(From the Toronto Argonauts Official Site)
The Toronto Argonauts have named John Huard as the 37th head coach in the long history of the storied CFL club, and the first man to lead them into battle in the 21st century.
Huard was chosen by the Argos' managing director J.I. Albrecht, who conducted an extensive search of highly qualified coaches in Canada and the U.S. before arriving at his decision, one month after being assigned the mission by the new Argos owner, Sherwood Schwarz.
In John Huard, 55, the Argos have a man with a wealth of coaching and playing experience in the collegiate and professional ranks, both in the U.S. and Canada.
A former "All America" selection as a linebacker at the University of Maine and captain of the Black Bears, Huard led his team to its first-ever Bowl game as a senior. He was subsequently drafted by the Denver Broncos in the 5th round of the NFL draft and started at middle linebacker, eventually captaining coach Lou Saban's squad. Following a knee injury four years later, he was traded to the New Orleans Saints where he suffered an achilles tear, often considered to be a career-ending injury. However, Huard recovered from the surgery, rehabilitating himself sufficiently enough to join the Montreal Alouettes as a player-coach under both Sam Etcheverry and Marv Levy. When the World Football League was formed in 1974, he spurned an offer to play for the then Toronto Northmen and signed instead with the Argonauts, where he reinjured his knee which consequently halted his pro playing career.
In 1979, upon the recommendation of Albrecht, Huard was hired as head coach of Acadia University in Wolfville, Nova Scotia. He took the Acadia Axemen to the next level, winning the CIAU national championship in his first year as head coach, defeated the highly-favoured University of Western Ontario Mustangs 34-12 at Varsity Stadium. Two years later, Acadia won the Vanier Cup once again by the defeating the favoured University of Alberta Golden Bears 18-12, culminating a season in which Huard was named the CIAU "Coach of the Year."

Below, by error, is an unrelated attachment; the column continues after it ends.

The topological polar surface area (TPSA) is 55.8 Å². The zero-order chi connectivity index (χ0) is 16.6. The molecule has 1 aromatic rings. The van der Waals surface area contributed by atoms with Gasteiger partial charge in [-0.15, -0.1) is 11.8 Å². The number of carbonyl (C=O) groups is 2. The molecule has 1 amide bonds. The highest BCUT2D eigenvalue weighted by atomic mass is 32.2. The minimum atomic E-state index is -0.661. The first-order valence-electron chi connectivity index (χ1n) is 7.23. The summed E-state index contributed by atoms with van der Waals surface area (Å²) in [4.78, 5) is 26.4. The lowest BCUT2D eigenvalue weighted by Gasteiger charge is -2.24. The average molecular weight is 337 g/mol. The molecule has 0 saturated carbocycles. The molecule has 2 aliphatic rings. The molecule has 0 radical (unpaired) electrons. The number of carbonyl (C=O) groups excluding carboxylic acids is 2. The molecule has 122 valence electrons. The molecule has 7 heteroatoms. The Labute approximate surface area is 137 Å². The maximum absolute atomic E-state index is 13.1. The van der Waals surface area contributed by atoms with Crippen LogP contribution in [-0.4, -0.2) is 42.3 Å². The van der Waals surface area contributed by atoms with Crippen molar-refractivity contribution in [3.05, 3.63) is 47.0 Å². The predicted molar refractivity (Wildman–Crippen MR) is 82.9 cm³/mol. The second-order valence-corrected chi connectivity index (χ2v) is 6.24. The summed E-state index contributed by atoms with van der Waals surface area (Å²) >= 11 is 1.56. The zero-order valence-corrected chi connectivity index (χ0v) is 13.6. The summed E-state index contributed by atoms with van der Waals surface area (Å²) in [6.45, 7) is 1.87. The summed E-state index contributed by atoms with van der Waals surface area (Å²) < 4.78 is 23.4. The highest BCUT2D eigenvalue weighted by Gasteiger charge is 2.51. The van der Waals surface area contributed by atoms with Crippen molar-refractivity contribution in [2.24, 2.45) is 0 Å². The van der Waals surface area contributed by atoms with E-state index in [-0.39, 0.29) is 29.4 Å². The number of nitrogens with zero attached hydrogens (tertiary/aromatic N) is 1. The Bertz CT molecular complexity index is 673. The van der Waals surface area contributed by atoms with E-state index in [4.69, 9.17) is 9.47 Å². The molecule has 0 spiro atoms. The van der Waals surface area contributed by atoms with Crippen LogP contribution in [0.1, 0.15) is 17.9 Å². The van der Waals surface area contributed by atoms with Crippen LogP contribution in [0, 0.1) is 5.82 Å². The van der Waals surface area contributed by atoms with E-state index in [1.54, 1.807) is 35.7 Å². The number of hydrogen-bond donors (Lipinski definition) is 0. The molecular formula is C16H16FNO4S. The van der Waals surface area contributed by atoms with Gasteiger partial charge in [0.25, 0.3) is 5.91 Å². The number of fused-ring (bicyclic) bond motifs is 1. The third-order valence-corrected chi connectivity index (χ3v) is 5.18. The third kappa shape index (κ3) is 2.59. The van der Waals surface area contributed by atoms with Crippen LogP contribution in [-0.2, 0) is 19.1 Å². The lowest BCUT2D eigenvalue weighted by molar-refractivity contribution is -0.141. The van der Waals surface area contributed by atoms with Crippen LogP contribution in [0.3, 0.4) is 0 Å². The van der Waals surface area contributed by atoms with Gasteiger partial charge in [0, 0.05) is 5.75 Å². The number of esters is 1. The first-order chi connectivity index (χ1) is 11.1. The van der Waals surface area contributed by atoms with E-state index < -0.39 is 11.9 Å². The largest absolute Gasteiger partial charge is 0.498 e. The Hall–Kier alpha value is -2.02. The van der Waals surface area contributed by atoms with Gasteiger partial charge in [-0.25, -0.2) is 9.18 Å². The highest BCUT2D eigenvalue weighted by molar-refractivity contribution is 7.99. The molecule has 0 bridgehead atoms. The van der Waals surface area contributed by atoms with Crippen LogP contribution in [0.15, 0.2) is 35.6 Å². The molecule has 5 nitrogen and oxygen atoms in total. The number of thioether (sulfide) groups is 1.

In 1984, Marv Levy named Huard his special teams coach with the USFL's Chicago Blitz, where he joined successful future NFL general managers Bill Polian and John Butler as Levy aides.
When the USFL folded, Huard entered the aerospace industry in Houston until heeding the beckoned call of former Maine governor Ken Curtis (U.S. ambassador to Canada) to build the football program at Maine Maritime Academy, a school of 700 Midshipmen Cadets. Under Huard's leadership, the Mariners won the ECAC Northeast Division III championship by beating Brockport (N.Y.) State University, a school of 7,000 students. Huard was named NCAA "Coach of the Year" for that sector in 1993, prior to being named head coach of the CFL's Shreveport Pirates, an expansion franchise. After that short-lived assignment in 1994, Huard rejected a number of coaching offers until approached by J.I. Albrecht and his son Dean, who had played for Huard at Acadia and now serves as director of the Argonauts.
A number of Huard's former players have performed in the CFL and two are head coaches in the CIAU - Dan McNally at Guelph and John Stewart at St. Francis Xavier.
John is a member of the Maine Hall-of-Fame and has written two books on the game that will be published this year. He is married (wife's name is Helen), has three children and five grandchildren. He resides in the off-season in Old Orchard Beach, Maine.